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Llewellyns offer words of comfort

Published:Tuesday | April 19, 2011 | 12:00 AM
Keinon Shaw

Livern Barrett, Gleaner Writer

Some relatives of Corporal Wayne Llewellyn, the policeman who killed four members of his estranged wife's family and then committed suicide, have sought to console the relatives of those killed in yesterday's triple murder-suicide in Melrose Mews, Manchester.

"The family of the police lady (Woman Corporal Bevon Hutchinson- Anderson) ... I can just imagine what they are going through. If I could give them, a message, I would tell them, be strong," said Nicola Llewellyn.

Two weeks ago, Wayne, her uncle, went on a murderous rampage in Three Hills, St Mary, killing his mother-in-law, father-in-law, stepdaughter and brother-in-law.

Yesterday, Osbourne Whitton, an ex-police sergeant, killed three persons - Hutchinson-Anderson, her 12-year-old son, Keinon Shaw, and her son's father, Rohan Shaw - in Manchester, before turning the gun on himself.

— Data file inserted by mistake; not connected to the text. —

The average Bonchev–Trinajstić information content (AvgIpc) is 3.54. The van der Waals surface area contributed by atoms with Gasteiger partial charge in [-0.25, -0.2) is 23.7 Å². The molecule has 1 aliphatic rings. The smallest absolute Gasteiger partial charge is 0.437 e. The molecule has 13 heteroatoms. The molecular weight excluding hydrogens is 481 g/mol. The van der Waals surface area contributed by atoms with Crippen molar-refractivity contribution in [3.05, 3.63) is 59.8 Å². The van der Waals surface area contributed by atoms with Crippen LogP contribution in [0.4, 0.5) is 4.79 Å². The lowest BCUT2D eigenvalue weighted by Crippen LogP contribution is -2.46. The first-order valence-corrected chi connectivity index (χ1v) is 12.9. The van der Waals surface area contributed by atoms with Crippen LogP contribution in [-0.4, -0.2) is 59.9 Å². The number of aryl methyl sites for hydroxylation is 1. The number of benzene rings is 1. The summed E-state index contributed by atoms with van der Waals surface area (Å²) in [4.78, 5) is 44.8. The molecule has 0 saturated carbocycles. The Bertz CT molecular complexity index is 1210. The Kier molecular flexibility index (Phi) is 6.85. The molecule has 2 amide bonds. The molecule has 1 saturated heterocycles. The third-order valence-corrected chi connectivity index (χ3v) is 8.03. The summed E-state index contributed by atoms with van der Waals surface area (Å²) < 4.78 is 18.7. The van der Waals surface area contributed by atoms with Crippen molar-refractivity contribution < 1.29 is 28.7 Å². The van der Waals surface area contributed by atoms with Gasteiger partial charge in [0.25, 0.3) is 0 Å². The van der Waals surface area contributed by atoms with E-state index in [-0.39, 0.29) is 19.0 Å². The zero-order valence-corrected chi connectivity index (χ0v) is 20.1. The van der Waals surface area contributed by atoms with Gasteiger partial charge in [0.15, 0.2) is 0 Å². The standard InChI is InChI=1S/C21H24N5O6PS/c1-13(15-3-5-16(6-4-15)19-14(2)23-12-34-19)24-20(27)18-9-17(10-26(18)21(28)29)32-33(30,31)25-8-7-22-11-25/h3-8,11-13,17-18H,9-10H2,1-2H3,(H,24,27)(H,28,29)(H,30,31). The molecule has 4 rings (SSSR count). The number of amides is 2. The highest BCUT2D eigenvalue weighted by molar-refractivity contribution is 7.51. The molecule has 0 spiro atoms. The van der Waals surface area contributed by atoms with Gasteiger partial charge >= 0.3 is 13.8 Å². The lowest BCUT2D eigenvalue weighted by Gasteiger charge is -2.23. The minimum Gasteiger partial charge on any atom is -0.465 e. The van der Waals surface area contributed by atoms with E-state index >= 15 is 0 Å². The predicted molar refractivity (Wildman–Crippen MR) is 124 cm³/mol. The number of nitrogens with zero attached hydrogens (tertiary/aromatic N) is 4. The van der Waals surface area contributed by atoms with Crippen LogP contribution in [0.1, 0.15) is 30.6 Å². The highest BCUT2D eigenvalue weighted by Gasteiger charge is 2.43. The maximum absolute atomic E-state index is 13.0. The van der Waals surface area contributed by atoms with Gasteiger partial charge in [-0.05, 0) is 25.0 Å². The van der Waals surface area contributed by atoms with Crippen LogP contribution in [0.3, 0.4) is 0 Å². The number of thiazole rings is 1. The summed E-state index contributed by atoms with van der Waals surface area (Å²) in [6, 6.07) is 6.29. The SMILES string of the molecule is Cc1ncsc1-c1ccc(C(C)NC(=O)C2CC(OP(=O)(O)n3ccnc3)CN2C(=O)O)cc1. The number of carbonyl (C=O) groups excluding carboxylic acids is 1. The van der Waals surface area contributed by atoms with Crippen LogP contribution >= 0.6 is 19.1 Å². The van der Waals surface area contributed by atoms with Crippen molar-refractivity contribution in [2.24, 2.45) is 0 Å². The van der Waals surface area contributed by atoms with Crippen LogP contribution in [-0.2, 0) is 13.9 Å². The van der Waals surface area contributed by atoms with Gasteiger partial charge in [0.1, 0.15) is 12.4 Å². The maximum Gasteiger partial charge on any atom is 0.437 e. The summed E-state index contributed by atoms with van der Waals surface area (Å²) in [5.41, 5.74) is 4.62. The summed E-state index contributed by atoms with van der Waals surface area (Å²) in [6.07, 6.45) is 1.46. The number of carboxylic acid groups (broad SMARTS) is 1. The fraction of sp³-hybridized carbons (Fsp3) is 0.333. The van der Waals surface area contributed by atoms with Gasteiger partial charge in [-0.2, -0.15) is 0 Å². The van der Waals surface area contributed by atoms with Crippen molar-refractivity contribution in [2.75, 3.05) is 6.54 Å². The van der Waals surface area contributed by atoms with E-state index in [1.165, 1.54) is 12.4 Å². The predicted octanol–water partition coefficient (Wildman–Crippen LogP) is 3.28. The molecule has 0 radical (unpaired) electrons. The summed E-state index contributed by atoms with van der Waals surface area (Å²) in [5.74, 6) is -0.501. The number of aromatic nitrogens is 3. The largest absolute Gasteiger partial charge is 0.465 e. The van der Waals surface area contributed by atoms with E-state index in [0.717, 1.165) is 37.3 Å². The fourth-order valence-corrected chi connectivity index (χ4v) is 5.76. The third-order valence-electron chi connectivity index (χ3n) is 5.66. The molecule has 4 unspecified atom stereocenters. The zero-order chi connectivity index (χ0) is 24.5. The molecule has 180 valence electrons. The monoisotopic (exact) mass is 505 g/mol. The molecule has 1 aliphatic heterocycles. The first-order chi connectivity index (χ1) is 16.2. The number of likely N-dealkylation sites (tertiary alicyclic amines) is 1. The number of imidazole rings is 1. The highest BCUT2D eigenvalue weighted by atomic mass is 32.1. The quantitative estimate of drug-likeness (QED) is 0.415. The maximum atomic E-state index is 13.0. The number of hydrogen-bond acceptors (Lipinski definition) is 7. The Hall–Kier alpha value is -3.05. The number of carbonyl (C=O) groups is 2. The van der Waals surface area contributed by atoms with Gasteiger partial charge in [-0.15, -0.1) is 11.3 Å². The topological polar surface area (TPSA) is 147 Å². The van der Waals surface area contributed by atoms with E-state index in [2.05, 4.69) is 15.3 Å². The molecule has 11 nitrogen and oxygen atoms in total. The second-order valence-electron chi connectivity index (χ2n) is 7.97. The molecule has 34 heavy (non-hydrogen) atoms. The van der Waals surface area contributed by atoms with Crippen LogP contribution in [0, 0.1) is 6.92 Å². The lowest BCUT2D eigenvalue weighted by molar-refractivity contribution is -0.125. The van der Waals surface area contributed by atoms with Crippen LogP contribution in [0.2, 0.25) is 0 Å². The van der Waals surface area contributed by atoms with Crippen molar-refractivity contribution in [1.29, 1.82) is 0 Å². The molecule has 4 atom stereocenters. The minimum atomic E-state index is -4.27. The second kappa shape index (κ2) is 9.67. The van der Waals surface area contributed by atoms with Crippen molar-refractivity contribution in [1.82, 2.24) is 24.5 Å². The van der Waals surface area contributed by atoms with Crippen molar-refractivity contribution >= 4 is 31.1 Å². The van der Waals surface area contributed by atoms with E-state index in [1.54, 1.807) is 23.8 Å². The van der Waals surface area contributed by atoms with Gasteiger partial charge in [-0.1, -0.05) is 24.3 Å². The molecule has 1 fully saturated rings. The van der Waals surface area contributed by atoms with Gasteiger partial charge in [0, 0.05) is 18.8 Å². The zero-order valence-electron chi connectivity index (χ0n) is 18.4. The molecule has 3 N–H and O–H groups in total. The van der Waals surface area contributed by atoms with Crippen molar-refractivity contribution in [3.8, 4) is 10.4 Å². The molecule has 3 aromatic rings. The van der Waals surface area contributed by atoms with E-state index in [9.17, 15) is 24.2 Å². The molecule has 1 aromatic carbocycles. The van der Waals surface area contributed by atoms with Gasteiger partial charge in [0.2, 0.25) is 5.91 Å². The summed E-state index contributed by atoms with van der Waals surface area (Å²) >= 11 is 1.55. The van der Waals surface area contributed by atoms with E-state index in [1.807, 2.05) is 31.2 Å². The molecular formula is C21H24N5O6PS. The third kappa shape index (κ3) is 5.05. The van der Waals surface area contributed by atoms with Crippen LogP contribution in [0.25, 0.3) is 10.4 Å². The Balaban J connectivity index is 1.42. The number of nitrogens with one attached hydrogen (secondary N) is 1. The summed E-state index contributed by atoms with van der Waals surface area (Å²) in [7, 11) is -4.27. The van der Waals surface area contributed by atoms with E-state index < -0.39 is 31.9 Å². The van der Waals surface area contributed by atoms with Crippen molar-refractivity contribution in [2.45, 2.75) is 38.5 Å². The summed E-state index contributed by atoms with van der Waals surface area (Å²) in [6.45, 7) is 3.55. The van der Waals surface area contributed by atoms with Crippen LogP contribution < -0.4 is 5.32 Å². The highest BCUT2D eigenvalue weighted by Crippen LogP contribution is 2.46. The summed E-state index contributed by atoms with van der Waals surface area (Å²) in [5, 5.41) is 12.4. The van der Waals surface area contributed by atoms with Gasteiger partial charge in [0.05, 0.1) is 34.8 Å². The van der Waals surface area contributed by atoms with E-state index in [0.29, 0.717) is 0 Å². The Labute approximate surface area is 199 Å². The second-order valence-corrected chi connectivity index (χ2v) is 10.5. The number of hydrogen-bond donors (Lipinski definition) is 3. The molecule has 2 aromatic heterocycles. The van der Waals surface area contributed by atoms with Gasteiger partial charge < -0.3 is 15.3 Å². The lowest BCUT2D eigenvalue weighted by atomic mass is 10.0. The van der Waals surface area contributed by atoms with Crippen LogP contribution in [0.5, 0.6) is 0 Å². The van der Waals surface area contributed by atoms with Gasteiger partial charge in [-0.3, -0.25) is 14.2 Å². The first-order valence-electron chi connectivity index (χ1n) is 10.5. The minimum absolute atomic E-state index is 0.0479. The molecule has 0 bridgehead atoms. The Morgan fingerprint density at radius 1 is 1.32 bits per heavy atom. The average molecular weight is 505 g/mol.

"I can just imagine what the (ex-) policeman's family is going through, because I am going through the same thing," Nicole told The Gleaner.

Corporal Llewellyn's older brother, Simeon, was in disbelief over the short time between the two multiple murder-suicides. He has encouraged the families of those killed yesterday not to blame themselves for the action of the ex-cop.

"Who can say what is going to happen next? We don't have any control over what people do," Simeon told The Gleaner.

"I know it is tough. I know what you are going through, but it is done. There is nothing you can do about it now, so just accept it and move on, because that exactly what I did," he added.


Meanwhile, Nicola recalls being at work after her uncle's murder-suicide, when one of her sisters called and told her that she was at the hospital with Joan Llewellyn and she wanted to speak to her.

Joan, now widow of Wayne, survived the Three Hills attack. She was shot in the neck and has been paralysed from the waist down.

"I just started crying, 'Auntie Joan, Auntie Joan', and she said to me, 'Stop the crying, you hear me crying'," Nicola recalled.

Nicola said she sought to apologise to Joan for her uncle's actions, when she was again shut down.

"She said, 'What are you sorry about, you didn't do anything.' I broke down after that because I was so relieved. I thought that she wouldn't even want to see me, much less talk to me, again."

Nicola has praised Joan for her strength, pointing out that members of her own family were having a tough time trying to come to terms with Wayne's actions.